I ended up working with one of our longtime collaborators, sculptor Carlos Dattoli to launch 3D bronze statues of both Carmelo Anthony and Kobe and Gigi Bryant for both Knicks and Lakers fans to experience in front of their home arenas. The first one to launch was Carmelo, which was a fun and slightly cheeky execution to encourage debate amongst Knicks fans. We launched the filter in our Knicks streams while also putting together a street team to launch the filter by handing out QR code activated postcards and posters in front of Madison Square garden the night of Carmelo Anthony's return to the Garden with the Blazers. We saw over 100,000 activations in just 24 hours before launching to a larger digital audience, but this experiment proved successful as we saw both local usage at the game, and widespread usage once we launched to our wider audience.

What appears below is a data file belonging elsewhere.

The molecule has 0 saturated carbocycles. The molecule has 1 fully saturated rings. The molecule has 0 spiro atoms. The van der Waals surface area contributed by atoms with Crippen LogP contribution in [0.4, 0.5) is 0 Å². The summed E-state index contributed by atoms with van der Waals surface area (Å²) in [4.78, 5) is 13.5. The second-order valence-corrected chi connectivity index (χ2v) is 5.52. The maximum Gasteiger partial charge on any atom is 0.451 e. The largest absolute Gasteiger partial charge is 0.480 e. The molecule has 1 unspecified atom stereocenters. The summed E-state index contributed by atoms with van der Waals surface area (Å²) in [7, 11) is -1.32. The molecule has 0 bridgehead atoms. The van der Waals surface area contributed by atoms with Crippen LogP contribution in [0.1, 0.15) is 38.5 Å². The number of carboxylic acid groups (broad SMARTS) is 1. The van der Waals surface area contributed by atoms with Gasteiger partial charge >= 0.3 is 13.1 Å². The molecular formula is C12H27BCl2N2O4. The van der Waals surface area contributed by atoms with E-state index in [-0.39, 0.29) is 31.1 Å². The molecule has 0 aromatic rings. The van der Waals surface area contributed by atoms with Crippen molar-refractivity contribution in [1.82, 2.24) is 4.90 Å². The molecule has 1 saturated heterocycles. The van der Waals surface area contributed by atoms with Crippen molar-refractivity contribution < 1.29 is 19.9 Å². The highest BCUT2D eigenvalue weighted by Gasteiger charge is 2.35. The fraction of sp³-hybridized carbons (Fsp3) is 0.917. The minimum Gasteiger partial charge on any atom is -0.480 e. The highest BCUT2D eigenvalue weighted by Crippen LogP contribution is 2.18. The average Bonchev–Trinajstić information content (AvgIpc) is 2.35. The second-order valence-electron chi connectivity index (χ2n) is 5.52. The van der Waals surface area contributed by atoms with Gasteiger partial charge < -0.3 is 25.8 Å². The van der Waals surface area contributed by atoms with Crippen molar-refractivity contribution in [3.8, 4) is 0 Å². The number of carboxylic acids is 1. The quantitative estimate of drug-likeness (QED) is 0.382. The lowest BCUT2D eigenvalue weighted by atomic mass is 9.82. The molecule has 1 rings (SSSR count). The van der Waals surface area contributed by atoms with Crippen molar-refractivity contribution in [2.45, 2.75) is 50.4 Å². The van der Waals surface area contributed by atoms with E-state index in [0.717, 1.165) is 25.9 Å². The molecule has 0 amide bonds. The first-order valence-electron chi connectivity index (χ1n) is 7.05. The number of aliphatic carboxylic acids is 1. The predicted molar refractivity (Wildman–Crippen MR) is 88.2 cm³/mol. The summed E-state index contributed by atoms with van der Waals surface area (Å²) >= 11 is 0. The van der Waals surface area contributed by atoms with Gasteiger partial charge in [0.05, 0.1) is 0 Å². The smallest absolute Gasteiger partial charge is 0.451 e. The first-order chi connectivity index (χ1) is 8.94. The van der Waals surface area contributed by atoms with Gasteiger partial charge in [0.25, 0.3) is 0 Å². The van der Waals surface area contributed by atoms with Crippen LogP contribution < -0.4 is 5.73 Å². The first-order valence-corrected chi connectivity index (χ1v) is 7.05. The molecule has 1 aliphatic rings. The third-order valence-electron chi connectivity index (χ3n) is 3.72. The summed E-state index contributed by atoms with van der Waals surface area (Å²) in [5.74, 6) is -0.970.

Similarly, another thing that we wanted to explore was this idea of individual basketball players as augmented reality filters that came to fruition in our Everyday Ballers series. This allowed us to take a model of Kevin Durant, who famously signed with the Nets after tearing his Achilles in the 2019 NBA Finals against the Raptors and was injured in the ensuing season, to become an augmented reality filter that we would update weekly with new "side hustles" he could do while he was off the court. This meant users could check in with the filter on a regular basis as we updated the storytelling regularly. One week he would be practicing a dribble move, the next pretending to do a WWE wrestling move. We ended up doing these executions with Dwyane Wade and Giannis as well and found it to be one of our most engaged with augmented reality executions.